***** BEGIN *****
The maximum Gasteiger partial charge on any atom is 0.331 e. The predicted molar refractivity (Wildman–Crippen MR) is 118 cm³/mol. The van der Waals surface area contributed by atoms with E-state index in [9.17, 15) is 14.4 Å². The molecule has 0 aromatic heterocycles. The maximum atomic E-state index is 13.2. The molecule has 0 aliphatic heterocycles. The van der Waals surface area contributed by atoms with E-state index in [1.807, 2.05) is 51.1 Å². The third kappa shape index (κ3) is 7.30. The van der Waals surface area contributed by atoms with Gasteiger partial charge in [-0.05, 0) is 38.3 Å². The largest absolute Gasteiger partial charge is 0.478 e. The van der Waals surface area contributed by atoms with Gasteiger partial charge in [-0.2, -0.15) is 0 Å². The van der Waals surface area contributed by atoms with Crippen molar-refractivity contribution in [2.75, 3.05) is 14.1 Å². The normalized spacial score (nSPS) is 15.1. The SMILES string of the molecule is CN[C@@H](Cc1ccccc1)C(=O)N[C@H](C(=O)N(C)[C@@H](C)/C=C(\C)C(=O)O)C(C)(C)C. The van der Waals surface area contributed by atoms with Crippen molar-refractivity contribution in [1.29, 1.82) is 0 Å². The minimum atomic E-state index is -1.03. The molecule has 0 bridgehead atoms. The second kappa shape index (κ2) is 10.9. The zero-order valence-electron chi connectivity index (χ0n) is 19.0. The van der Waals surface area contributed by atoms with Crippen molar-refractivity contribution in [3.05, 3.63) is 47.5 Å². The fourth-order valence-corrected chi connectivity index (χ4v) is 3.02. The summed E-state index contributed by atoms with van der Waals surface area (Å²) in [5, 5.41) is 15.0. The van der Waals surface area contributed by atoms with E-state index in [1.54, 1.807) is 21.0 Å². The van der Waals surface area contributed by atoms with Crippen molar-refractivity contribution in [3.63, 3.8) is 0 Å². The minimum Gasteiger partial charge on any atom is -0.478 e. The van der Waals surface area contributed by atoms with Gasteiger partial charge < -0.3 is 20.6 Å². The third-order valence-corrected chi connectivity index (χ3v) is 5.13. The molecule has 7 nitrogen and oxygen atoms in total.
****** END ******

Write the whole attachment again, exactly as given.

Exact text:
The maximum Gasteiger partial charge on any atom is 0.331 e. The predicted molar refractivity (Wildman–Crippen MR) is 118 cm³/mol. The van der Waals surface area contributed by atoms with E-state index in [9.17, 15) is 14.4 Å². The molecule has 0 aromatic heterocycles. The maximum atomic E-state index is 13.2. The molecule has 0 aliphatic heterocycles. The van der Waals surface area contributed by atoms with E-state index in [1.807, 2.05) is 51.1 Å². The third kappa shape index (κ3) is 7.30. The van der Waals surface area contributed by atoms with Gasteiger partial charge in [-0.05, 0) is 38.3 Å². The largest absolute Gasteiger partial charge is 0.478 e. The van der Waals surface area contributed by atoms with Gasteiger partial charge in [-0.2, -0.15) is 0 Å². The van der Waals surface area contributed by atoms with Crippen molar-refractivity contribution in [2.75, 3.05) is 14.1 Å². The normalized spacial score (nSPS) is 15.1. The SMILES string of the molecule is CN[C@@H](Cc1ccccc1)C(=O)N[C@H](C(=O)N(C)[C@@H](C)/C=C(\C)C(=O)O)C(C)(C)C. The van der Waals surface area contributed by atoms with Crippen molar-refractivity contribution in [1.29, 1.82) is 0 Å². The minimum atomic E-state index is -1.03. The molecule has 0 bridgehead atoms. The second kappa shape index (κ2) is 10.9. The zero-order valence-electron chi connectivity index (χ0n) is 19.0. The van der Waals surface area contributed by atoms with Crippen molar-refractivity contribution in [3.05, 3.63) is 47.5 Å². The fourth-order valence-corrected chi connectivity index (χ4v) is 3.02. The summed E-state index contributed by atoms with van der Waals surface area (Å²) in [5, 5.41) is 15.0. The van der Waals surface area contributed by atoms with E-state index in [1.54, 1.807) is 21.0 Å². The van der Waals surface area contributed by atoms with Crippen molar-refractivity contribution in [3.63, 3.8) is 0 Å². The minimum Gasteiger partial charge on any atom is -0.478 e. The van der Waals surface area contributed by atoms with Gasteiger partial charge < -0.3 is 20.6 Å². The third-order valence-corrected chi connectivity index (χ3v) is 5.13. The molecule has 7 nitrogen and oxygen atoms in total.